An initial problem faced by the Committee was that of finance. The National scheme envisaged that locally raised units would bear the cost of their own equipment, training, billeting etc. until the War Office took the unit over. Since this could be some considerable time, huge expenses could be involved. This problem was quickly removed from the Tyneside Committees by Mr Joseph Cowan of Stella Hall, who donated the then considerable sum of £10,000, one third of which was to go to each Committee. At the same time, Mr Cowan gave guarantees to the Committees' Bankers for further large sums, pending eventual reimbursement by the War Office. In the event the Committee raised some £500,000 before the War Office finally took over the Brigade.

Relieved of financial problems, the three Committees concentrated on the immediate task of recruitment. On Friday, 16th October 1914, the Head Recruiting Offices were opened at 17 Grainger Street West, with Branch Offices at North Shields, Wallsend, Hebburn, West Moor, Gosforth, Prudhoe, Sunderland, South Shields, Jarrow, Ashington, Bedlington and other places opening simultaneously. The results were staggering. By 26th October 1,268 men had been enrolled in the Tyneside Scottish, and the War Office sanctioned the formation of a second Battalion, which was completed in a further eight days. Another four days (including a Sunday) saw the raising of a third Battalion, and six days later sufficient men had volunteered to fill a fourth Battalion. So, instead of a Tyneside Scottish Battalion, within 28 days there came into existence a Tyneside Scottish Brigade, amounting to some 4,000 men.

At the same time, the Tyneside Irish Committee was recruiting at an equal rate, drawing largely from ex-patriate Irishmen who had been working in the coal fields of Northumberland and Durham. The local people followed the contest with great interest, and in the end both Committees claimed to be the first to raise a Brigade. The real winners will probably never be known, so close was the result.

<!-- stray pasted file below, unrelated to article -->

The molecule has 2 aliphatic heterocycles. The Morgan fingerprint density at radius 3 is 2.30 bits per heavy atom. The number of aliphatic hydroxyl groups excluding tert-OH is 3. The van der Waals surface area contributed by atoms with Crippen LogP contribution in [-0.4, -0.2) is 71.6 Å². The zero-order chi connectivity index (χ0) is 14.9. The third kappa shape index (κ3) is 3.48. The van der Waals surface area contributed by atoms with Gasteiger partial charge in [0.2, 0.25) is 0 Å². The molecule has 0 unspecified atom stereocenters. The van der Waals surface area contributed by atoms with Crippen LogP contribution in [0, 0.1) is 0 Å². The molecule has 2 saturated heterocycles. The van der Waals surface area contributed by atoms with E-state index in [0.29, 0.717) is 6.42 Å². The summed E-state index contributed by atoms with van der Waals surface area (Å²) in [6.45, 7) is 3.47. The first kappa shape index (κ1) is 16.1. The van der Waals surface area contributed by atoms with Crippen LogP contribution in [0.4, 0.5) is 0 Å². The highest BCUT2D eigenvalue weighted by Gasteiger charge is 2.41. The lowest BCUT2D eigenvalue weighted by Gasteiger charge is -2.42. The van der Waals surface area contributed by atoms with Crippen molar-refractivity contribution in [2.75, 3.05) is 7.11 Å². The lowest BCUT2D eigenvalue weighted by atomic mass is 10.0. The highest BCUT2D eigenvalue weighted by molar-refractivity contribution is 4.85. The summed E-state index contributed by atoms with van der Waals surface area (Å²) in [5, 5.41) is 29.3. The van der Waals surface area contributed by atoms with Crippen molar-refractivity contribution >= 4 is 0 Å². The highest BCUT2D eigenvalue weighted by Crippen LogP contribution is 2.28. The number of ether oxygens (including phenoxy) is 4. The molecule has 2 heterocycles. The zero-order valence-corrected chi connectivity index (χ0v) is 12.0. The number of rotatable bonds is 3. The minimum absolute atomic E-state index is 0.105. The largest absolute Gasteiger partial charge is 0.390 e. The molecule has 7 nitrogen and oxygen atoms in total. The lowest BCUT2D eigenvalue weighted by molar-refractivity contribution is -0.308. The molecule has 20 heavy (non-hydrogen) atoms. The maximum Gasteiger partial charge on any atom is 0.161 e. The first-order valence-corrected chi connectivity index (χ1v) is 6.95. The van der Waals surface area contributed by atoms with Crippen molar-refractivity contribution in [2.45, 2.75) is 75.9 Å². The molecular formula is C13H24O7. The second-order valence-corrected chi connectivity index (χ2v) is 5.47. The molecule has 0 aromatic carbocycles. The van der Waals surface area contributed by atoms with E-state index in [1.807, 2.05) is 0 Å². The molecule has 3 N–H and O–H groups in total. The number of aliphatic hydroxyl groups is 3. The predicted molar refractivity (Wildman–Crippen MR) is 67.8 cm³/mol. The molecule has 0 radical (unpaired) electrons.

Later, two Reserve Battalions of the Tyneside Scottish were raised, the 29th Northumberland Fusiliers at Alnwick in July 1915, and the 33rd Battalion at Hornsea in June 1916. The original intentions of the two Committees had been to restrict recruiting to Irishmen and Scotsmen, and to a large extent the former was achieved. The Tyneside Scottish, however, contained as many as 75% Geordies, men who did not try to pass themselves off as genuine Scotsmen, but who were attracted by the renown of Scottish fighting men, and the Scottish garb and customs, and who became as proud to be headed by pipes and drums as if they were true natives of Scotland. The story of the rush to volunteer had been the same all over the country, and Kitchener in fact had had his New Army of 500,000 men since the end of September.